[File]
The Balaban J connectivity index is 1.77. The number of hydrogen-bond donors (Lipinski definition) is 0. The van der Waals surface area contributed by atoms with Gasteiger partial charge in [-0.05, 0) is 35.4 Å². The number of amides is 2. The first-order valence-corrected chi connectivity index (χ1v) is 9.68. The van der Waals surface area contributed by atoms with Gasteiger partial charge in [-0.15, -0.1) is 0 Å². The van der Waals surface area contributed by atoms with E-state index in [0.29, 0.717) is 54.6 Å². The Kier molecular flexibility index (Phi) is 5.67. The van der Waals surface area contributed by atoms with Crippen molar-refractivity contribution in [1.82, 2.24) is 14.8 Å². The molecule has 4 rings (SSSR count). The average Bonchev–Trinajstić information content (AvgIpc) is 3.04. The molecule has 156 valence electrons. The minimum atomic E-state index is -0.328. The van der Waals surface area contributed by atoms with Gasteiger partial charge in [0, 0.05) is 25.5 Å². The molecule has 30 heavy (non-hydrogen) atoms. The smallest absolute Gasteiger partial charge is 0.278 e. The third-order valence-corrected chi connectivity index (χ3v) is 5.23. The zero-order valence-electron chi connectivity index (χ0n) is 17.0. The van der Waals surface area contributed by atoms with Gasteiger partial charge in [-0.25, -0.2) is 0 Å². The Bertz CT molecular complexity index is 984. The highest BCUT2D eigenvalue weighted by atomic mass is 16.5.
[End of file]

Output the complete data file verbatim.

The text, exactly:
The Balaban J connectivity index is 1.77. The number of hydrogen-bond donors (Lipinski definition) is 0. The van der Waals surface area contributed by atoms with Gasteiger partial charge in [-0.05, 0) is 35.4 Å². The number of amides is 2. The first-order valence-corrected chi connectivity index (χ1v) is 9.68. The van der Waals surface area contributed by atoms with Gasteiger partial charge in [-0.15, -0.1) is 0 Å². The van der Waals surface area contributed by atoms with E-state index in [0.29, 0.717) is 54.6 Å². The Kier molecular flexibility index (Phi) is 5.67. The van der Waals surface area contributed by atoms with Crippen molar-refractivity contribution in [1.82, 2.24) is 14.8 Å². The molecule has 4 rings (SSSR count). The average Bonchev–Trinajstić information content (AvgIpc) is 3.04. The molecule has 156 valence electrons. The minimum atomic E-state index is -0.328. The van der Waals surface area contributed by atoms with Gasteiger partial charge in [0, 0.05) is 25.5 Å². The molecule has 30 heavy (non-hydrogen) atoms. The smallest absolute Gasteiger partial charge is 0.278 e. The third-order valence-corrected chi connectivity index (χ3v) is 5.23. The zero-order valence-electron chi connectivity index (χ0n) is 17.0. The van der Waals surface area contributed by atoms with Gasteiger partial charge in [-0.25, -0.2) is 0 Å². The Bertz CT molecular complexity index is 984. The highest BCUT2D eigenvalue weighted by atomic mass is 16.5.